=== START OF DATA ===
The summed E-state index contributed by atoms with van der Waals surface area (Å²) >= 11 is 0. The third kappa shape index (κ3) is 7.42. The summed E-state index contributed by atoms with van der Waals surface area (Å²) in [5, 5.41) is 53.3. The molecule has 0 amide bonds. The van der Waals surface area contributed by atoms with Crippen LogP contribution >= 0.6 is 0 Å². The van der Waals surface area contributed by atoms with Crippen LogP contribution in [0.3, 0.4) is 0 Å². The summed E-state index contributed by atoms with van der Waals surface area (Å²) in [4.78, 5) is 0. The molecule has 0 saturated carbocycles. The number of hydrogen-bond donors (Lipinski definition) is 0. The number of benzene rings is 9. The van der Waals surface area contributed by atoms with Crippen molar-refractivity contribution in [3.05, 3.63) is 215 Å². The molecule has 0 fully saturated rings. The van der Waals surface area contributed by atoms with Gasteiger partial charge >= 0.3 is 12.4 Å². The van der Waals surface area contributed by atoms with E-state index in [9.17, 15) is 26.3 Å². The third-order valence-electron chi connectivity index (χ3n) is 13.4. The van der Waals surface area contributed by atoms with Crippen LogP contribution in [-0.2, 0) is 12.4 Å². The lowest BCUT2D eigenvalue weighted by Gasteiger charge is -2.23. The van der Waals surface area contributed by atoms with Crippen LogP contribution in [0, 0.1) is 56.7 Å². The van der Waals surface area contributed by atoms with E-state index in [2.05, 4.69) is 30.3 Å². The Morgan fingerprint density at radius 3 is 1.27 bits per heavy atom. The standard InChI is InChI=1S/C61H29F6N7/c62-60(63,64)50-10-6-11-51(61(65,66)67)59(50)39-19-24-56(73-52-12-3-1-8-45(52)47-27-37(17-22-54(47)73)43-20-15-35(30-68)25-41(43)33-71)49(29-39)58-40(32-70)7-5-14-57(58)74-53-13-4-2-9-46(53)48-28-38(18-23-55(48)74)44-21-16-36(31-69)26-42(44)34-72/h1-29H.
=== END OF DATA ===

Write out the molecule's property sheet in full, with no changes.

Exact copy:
The summed E-state index contributed by atoms with van der Waals surface area (Å²) >= 11 is 0. The third kappa shape index (κ3) is 7.42. The summed E-state index contributed by atoms with van der Waals surface area (Å²) in [5, 5.41) is 53.3. The molecule has 0 amide bonds. The van der Waals surface area contributed by atoms with Crippen LogP contribution >= 0.6 is 0 Å². The van der Waals surface area contributed by atoms with Crippen LogP contribution in [0.3, 0.4) is 0 Å². The summed E-state index contributed by atoms with van der Waals surface area (Å²) in [4.78, 5) is 0. The molecule has 0 saturated carbocycles. The number of hydrogen-bond donors (Lipinski definition) is 0. The number of benzene rings is 9. The van der Waals surface area contributed by atoms with Crippen molar-refractivity contribution in [3.05, 3.63) is 215 Å². The molecule has 0 fully saturated rings. The van der Waals surface area contributed by atoms with Gasteiger partial charge >= 0.3 is 12.4 Å². The van der Waals surface area contributed by atoms with E-state index in [9.17, 15) is 26.3 Å². The third-order valence-electron chi connectivity index (χ3n) is 13.4. The van der Waals surface area contributed by atoms with Crippen LogP contribution in [-0.2, 0) is 12.4 Å². The lowest BCUT2D eigenvalue weighted by Gasteiger charge is -2.23. The van der Waals surface area contributed by atoms with Crippen LogP contribution in [0, 0.1) is 56.7 Å². The van der Waals surface area contributed by atoms with E-state index in [2.05, 4.69) is 30.3 Å². The Morgan fingerprint density at radius 3 is 1.27 bits per heavy atom. The standard InChI is InChI=1S/C61H29F6N7/c62-60(63,64)50-10-6-11-51(61(65,66)67)59(50)39-19-24-56(73-52-12-3-1-8-45(52)47-27-37(17-22-54(47)73)43-20-15-35(30-68)25-41(43)33-71)49(29-39)58-40(32-70)7-5-14-57(58)74-53-13-4-2-9-46(53)48-28-38(18-23-55(48)74)44-21-16-36(31-69)26-42(44)34-72/h1-29H.